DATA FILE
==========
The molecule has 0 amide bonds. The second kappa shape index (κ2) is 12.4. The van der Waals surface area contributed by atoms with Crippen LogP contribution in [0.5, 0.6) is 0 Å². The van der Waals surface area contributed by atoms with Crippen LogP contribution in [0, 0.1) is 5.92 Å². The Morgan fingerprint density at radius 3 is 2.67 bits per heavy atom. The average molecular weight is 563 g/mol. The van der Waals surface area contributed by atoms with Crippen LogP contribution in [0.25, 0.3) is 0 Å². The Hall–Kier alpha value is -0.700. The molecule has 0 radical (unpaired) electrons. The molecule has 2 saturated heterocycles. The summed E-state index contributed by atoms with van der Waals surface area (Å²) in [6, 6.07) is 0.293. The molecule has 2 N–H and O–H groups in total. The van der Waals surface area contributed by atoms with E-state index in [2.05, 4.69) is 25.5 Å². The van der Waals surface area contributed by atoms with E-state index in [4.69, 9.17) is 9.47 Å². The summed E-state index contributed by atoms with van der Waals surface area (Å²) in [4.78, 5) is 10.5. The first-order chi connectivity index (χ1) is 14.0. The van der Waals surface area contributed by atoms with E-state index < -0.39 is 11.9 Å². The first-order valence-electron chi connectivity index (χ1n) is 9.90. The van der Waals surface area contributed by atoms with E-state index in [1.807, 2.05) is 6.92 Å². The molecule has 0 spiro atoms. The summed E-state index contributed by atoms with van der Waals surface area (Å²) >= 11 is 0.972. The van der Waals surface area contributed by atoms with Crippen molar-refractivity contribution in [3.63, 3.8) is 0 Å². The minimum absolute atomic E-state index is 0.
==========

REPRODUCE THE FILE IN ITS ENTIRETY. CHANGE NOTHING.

The molecule has 0 amide bonds. The second kappa shape index (κ2) is 12.4. The van der Waals surface area contributed by atoms with Crippen LogP contribution in [0.5, 0.6) is 0 Å². The van der Waals surface area contributed by atoms with Crippen LogP contribution in [0, 0.1) is 5.92 Å². The Morgan fingerprint density at radius 3 is 2.67 bits per heavy atom. The average molecular weight is 563 g/mol. The van der Waals surface area contributed by atoms with Crippen LogP contribution in [0.25, 0.3) is 0 Å². The Hall–Kier alpha value is -0.700. The molecule has 0 radical (unpaired) electrons. The molecule has 2 saturated heterocycles. The summed E-state index contributed by atoms with van der Waals surface area (Å²) in [6, 6.07) is 0.293. The molecule has 2 N–H and O–H groups in total. The van der Waals surface area contributed by atoms with E-state index in [2.05, 4.69) is 25.5 Å². The van der Waals surface area contributed by atoms with E-state index in [4.69, 9.17) is 9.47 Å². The summed E-state index contributed by atoms with van der Waals surface area (Å²) in [4.78, 5) is 10.5. The first-order chi connectivity index (χ1) is 14.0. The van der Waals surface area contributed by atoms with E-state index < -0.39 is 11.9 Å². The first-order valence-electron chi connectivity index (χ1n) is 9.90. The van der Waals surface area contributed by atoms with E-state index in [1.807, 2.05) is 6.92 Å². The molecule has 0 spiro atoms. The summed E-state index contributed by atoms with van der Waals surface area (Å²) >= 11 is 0.972. The van der Waals surface area contributed by atoms with Crippen molar-refractivity contribution in [3.63, 3.8) is 0 Å². The minimum absolute atomic E-state index is 0.